The swim bag is covered and the sunscreen is applied. The sun is shining and the pool is ready to be filled with eager little swimmers. While the basics are covered with toys, sunscreen and snacks for later, the utmost importance should be directed towards the safety of your children before making a splash.
According to the CDC, drowning is a leading cause of death for children between the ages of 1-4 years old. It also accounts as the fifth (5th) leading cause for death of all ages. Additionally, for toddlers (ages 1-4), swimming pools are the single greatest risk to hurt or kill a child.
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“For every child less than 15 years old who dies from drowning in a pool, another 10 receive emergency department care for nonfatal submersion injuries. Nonfatal drowning can cause brain damage that may result in long-term disabilities including memory problems, learning disabilities, and permanent loss of basic functions. The good news is that drowning can be prevented.”
The tragedies are irreversible when a child is permanently damaged or fatally lost. It is a nightmare no one should ever endure, especially when there are steps to prevent this danger. Before even thinking of the numerous toys your children may want to trek along to the pool, be sure to first speak with them about pool safety. Be candid with them and set parameters on what is acceptable behavior in the pool and not. Most importantly, make sure your children have attended swimming lessons and are strong, confident swimmers before letting them free in the water. If your children are still learning how to swim, it is extremely important to use floating devices such as lifejackets or other floatation devices to keep them safe.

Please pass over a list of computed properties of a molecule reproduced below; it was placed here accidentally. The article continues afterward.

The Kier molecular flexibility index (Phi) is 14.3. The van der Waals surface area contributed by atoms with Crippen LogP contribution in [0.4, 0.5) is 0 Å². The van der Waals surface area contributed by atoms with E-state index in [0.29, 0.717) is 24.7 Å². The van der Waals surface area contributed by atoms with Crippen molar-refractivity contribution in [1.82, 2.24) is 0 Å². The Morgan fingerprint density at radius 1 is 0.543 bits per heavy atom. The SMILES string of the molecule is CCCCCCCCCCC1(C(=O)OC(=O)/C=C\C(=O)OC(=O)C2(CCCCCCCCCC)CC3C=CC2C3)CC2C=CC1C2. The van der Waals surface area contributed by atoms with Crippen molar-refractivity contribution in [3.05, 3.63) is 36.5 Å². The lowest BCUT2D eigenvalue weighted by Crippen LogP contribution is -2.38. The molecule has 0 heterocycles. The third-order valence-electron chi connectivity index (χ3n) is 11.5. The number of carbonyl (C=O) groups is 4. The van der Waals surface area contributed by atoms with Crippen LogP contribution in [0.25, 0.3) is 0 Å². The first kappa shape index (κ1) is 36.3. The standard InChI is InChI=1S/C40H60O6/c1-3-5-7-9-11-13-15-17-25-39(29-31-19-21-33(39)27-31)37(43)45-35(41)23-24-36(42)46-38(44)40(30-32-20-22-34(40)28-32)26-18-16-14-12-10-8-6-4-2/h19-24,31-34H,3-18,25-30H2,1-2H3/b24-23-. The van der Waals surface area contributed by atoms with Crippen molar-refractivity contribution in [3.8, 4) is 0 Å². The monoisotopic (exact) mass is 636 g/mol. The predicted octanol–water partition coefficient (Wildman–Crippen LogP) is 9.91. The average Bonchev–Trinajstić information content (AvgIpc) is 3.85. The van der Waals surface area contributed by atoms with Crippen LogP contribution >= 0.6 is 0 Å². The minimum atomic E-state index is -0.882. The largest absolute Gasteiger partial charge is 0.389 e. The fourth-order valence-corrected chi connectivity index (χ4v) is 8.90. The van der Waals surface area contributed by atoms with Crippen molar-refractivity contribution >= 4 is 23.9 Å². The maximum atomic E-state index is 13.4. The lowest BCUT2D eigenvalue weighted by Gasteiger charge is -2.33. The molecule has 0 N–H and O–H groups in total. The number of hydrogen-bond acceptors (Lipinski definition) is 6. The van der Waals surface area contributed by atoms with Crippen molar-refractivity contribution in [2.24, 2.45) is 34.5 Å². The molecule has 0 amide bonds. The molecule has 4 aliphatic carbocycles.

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Above all, as a parent or guardian of your children or any other child at the pool, be diligent in making sure that everyone is safe. If you see a child who is struggling, do not be hesitant to step in. The swimming pool should remain a happy, safe and fun environment this summer—make sure it is one for your children!
For more information, contact Kaine Law.